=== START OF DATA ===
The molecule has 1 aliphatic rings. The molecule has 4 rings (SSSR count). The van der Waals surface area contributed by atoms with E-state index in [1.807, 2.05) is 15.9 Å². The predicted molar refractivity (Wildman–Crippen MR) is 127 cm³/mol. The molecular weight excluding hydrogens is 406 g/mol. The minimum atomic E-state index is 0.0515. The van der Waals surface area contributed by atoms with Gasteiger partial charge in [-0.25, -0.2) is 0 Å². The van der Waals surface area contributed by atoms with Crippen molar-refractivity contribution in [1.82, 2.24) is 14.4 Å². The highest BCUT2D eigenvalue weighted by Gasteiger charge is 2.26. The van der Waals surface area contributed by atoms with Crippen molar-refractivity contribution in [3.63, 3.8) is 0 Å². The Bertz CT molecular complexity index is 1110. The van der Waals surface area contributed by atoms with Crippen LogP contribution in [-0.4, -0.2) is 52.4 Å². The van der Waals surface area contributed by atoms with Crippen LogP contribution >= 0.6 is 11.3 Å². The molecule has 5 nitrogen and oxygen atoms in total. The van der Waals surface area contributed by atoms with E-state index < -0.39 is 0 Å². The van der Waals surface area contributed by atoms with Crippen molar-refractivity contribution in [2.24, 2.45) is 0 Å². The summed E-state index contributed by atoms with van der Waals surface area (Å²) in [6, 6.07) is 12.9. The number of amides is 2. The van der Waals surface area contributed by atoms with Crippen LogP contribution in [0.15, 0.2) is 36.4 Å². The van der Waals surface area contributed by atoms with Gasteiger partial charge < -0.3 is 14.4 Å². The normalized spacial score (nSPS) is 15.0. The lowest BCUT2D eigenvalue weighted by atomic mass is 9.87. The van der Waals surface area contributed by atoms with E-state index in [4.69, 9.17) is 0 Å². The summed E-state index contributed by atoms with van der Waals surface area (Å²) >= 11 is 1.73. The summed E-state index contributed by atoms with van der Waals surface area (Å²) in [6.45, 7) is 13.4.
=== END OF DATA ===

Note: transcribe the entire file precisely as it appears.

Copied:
The molecule has 1 aliphatic rings. The molecule has 4 rings (SSSR count). The van der Waals surface area contributed by atoms with E-state index in [1.807, 2.05) is 15.9 Å². The predicted molar refractivity (Wildman–Crippen MR) is 127 cm³/mol. The molecular weight excluding hydrogens is 406 g/mol. The minimum atomic E-state index is 0.0515. The van der Waals surface area contributed by atoms with Gasteiger partial charge in [-0.25, -0.2) is 0 Å². The van der Waals surface area contributed by atoms with Crippen molar-refractivity contribution in [1.82, 2.24) is 14.4 Å². The highest BCUT2D eigenvalue weighted by Gasteiger charge is 2.26. The van der Waals surface area contributed by atoms with Crippen molar-refractivity contribution in [3.63, 3.8) is 0 Å². The Bertz CT molecular complexity index is 1110. The van der Waals surface area contributed by atoms with Crippen LogP contribution in [-0.4, -0.2) is 52.4 Å². The van der Waals surface area contributed by atoms with Crippen LogP contribution >= 0.6 is 11.3 Å². The molecule has 5 nitrogen and oxygen atoms in total. The van der Waals surface area contributed by atoms with E-state index < -0.39 is 0 Å². The van der Waals surface area contributed by atoms with Crippen molar-refractivity contribution in [2.24, 2.45) is 0 Å². The summed E-state index contributed by atoms with van der Waals surface area (Å²) in [6, 6.07) is 12.9. The number of amides is 2. The van der Waals surface area contributed by atoms with Crippen LogP contribution in [0.15, 0.2) is 36.4 Å². The van der Waals surface area contributed by atoms with Gasteiger partial charge < -0.3 is 14.4 Å². The normalized spacial score (nSPS) is 15.0. The lowest BCUT2D eigenvalue weighted by atomic mass is 9.87. The van der Waals surface area contributed by atoms with E-state index in [4.69, 9.17) is 0 Å². The summed E-state index contributed by atoms with van der Waals surface area (Å²) >= 11 is 1.73. The summed E-state index contributed by atoms with van der Waals surface area (Å²) in [6.45, 7) is 13.4.